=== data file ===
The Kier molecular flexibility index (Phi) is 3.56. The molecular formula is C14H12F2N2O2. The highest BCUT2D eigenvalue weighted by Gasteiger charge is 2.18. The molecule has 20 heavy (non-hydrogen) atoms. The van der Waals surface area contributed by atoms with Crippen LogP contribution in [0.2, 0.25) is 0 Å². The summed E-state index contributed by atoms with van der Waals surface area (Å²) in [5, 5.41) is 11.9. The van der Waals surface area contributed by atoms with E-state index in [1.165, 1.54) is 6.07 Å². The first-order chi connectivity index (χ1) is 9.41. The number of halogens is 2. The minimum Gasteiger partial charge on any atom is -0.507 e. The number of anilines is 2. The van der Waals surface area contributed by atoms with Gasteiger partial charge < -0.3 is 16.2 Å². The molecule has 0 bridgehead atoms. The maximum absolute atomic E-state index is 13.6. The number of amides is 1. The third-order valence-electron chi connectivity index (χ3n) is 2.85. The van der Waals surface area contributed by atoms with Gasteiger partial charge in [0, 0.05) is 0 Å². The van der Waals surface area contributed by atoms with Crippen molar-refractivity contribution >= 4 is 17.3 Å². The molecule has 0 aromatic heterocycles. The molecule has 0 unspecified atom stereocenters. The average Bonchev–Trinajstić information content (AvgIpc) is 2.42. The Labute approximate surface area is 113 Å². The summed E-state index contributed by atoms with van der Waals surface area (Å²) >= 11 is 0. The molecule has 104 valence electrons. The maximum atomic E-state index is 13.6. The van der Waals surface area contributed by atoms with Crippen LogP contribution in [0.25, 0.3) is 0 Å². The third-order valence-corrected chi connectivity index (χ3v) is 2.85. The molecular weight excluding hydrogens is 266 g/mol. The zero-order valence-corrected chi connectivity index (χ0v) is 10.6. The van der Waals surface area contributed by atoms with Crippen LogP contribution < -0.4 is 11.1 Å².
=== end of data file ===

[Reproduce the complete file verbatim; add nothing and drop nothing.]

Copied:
The Kier molecular flexibility index (Phi) is 3.56. The molecular formula is C14H12F2N2O2. The highest BCUT2D eigenvalue weighted by Gasteiger charge is 2.18. The molecule has 20 heavy (non-hydrogen) atoms. The van der Waals surface area contributed by atoms with Crippen LogP contribution in [0.2, 0.25) is 0 Å². The summed E-state index contributed by atoms with van der Waals surface area (Å²) in [5, 5.41) is 11.9. The van der Waals surface area contributed by atoms with E-state index in [1.165, 1.54) is 6.07 Å². The first-order chi connectivity index (χ1) is 9.41. The number of halogens is 2. The minimum Gasteiger partial charge on any atom is -0.507 e. The number of anilines is 2. The van der Waals surface area contributed by atoms with Gasteiger partial charge < -0.3 is 16.2 Å². The molecule has 0 bridgehead atoms. The maximum absolute atomic E-state index is 13.6. The number of amides is 1. The third-order valence-electron chi connectivity index (χ3n) is 2.85. The van der Waals surface area contributed by atoms with Gasteiger partial charge in [0, 0.05) is 0 Å². The van der Waals surface area contributed by atoms with Crippen molar-refractivity contribution >= 4 is 17.3 Å². The molecule has 0 aromatic heterocycles. The molecule has 0 unspecified atom stereocenters. The average Bonchev–Trinajstić information content (AvgIpc) is 2.42. The Labute approximate surface area is 113 Å². The summed E-state index contributed by atoms with van der Waals surface area (Å²) >= 11 is 0. The molecule has 104 valence electrons. The maximum atomic E-state index is 13.6. The van der Waals surface area contributed by atoms with Crippen LogP contribution in [0.25, 0.3) is 0 Å². The third-order valence-corrected chi connectivity index (χ3v) is 2.85. The molecular weight excluding hydrogens is 266 g/mol. The zero-order valence-corrected chi connectivity index (χ0v) is 10.6. The van der Waals surface area contributed by atoms with Crippen LogP contribution < -0.4 is 11.1 Å².